MutualFundWire.com: God Bless PowerShares
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Thursday, September 15, 2005

God Bless PowerShares


The blessings were plentiful during the opening of the American Stock Exchange on Thursday morning. And Bruce Bond, president of ETF upstart PowerShares, was the one dealing them out.

"God bless America, God bless the American Stock Exchange and God bless PowerShares!" exclaimed Bond, to modest cheering from the ranks of the half-empty exchange.

Bond was at the Amex to celebrate the first day of trading of three new PowerShares ETFs. He was accompanied Neal Wolkoff, chief executive officer of the exchange, Jonathan Worrall, chief executive officer of Mergent, the index provider of the new Dividend Achievers ETFs, and other watchers.

After the bell ringing, attendees of the market opening ceremony were treated to a tour of the ETF specialists' desk, Kellogg Capital -- four or five men, who mostly stood, inscrutable, behind their screens.

But as one of them explained, the specialists were taking the first orders for the new Dividend Achiever Portfolio, the High Growth Dividend Achiever Portfolio, and the International Dividend Achiever Portfolio. All of the four ETFs are based on Mergent's methodology, which limits the portfolio universe to companies that have increased their dividends for at least ten consecutive years.

Later on in a conference room above the exchange, Bond explained his strategy for the products and for the company.

The new funds, said Bond, are positioned to protect against inflation, provide growth and provide tax- and cost-efficient investing.

As for the company's own growth, Bond shied away from talking about PowerShares' goals in hard numbers, but painted a picture of the future which may frighten those in the mutual fund (and separately managed account) businesses.

Currently 90 percent of the company's sales are in the retail channel, most of which is through advisors, said Bond. He plans to continue that strategy of targeting advisors in the retail channel, who use the ETFs within portfolios. On the institutional side, Bond said that the firm is weighing its next move. "We're obviously being approached by a number of 401(k) providers we are very interested in the space," said Bond.

Bond predicts that the ETF marketplace will eventually resemble the mutual fund landscape -- 90 percent of assets in actively managed funds, and 10 percent of assets in indexes. Bond envisions that PowerShares will fall in the 90 percent group within the ETF universe, while strictly indexed-based ETFs like iShares will be relegated to the 10 percent slice.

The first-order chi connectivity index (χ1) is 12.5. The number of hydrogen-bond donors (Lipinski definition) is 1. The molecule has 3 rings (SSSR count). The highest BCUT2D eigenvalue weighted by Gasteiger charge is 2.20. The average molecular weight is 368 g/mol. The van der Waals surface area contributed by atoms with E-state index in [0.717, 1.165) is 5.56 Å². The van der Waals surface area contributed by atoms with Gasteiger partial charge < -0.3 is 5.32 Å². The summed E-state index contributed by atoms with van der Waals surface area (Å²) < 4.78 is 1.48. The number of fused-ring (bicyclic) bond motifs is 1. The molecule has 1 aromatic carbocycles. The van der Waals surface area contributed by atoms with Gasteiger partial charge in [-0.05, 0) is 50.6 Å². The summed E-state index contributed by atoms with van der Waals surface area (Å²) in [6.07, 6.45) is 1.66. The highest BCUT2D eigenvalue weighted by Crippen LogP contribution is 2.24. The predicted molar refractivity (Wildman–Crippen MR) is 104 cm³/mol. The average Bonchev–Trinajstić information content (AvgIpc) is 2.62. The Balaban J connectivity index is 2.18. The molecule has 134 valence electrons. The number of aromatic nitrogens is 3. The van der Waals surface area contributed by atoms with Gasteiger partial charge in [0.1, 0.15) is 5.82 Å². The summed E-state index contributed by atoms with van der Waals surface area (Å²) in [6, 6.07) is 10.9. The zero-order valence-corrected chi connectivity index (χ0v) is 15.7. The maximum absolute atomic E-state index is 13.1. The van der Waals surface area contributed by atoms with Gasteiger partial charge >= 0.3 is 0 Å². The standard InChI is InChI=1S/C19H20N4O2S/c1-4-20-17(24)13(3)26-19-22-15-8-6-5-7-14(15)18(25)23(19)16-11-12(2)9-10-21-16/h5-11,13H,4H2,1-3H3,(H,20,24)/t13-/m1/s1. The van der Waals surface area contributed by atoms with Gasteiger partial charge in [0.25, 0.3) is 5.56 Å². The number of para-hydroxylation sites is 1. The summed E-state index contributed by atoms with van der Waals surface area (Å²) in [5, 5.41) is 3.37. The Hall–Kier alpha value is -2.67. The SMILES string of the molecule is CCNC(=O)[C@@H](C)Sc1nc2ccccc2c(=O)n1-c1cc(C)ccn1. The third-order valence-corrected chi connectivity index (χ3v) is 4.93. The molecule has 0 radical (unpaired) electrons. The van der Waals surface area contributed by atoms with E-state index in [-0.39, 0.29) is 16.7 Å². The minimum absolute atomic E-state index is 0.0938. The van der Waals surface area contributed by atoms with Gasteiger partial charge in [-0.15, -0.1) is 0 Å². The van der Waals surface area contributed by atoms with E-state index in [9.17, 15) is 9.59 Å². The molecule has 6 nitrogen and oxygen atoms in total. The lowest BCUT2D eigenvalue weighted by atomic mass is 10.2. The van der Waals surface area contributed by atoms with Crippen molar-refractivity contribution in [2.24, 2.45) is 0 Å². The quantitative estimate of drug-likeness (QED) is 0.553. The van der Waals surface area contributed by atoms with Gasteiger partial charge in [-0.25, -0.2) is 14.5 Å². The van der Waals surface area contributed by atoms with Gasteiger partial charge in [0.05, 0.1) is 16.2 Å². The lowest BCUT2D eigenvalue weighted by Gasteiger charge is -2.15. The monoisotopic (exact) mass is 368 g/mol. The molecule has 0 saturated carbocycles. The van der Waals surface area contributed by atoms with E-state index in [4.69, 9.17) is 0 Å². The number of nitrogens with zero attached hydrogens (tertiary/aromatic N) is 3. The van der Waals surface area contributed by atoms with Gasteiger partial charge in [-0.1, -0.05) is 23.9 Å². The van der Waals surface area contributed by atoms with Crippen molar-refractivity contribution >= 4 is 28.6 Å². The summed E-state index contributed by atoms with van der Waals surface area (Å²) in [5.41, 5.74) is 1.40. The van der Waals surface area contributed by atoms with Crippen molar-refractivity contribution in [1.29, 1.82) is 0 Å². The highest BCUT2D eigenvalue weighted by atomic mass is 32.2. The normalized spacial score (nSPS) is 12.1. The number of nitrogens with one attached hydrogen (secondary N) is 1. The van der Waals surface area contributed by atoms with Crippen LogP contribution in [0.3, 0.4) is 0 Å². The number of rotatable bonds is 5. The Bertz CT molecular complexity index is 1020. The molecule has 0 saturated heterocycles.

Of course, the numbers don't stand that way now. But why might they, according to Bond? For one, advisors have to prove their value-add, and with vanilla indexed-ETFs, they have a harder time doing so. "Advisors are not comfortable selling a benchmark," said Bond.

On the other hand, "PowerShares are a value-added product," said Bond, who concedes that educating advisors about the types of ETFs remains a challenge.

Bond has a point, there. With all of the hoopla surrounding actively-managed ETFs, is the industry missing the point that actively-managed ETFs already exist, to a degree?

After all, the original intent of an investing in an index was to sit out of the picking game and accept the theory of efficient markets. This is not the case when it comes to these selective funds. One of the newly launched Dividend Achievers currently includes just 312 companies. From 1983, that universe has remained fairly narrow -- from 280 to 420 companies, according to Kevin Heckertt, equity research manager at Mergent. On average, those companies stay in the universe for 22 years.

The inclusion or exclusion of companies in the index, like other indexes, is strictly objective and rules-based. So there's no discretion involved, but these products are also not just capturing the broad market, either.

Bond also maintains that PowerShares will hold their own against separately managed accounts, even if the minimums do move down. That's because as their minimums decrease, they become more like a mutual fund, said Bond. He adds that once funds, ETFs, managed accounts and other products are compared on an after-tax basis, ETFs will look very favorable.


Printed from: MFWire.com/story.asp?s=10446

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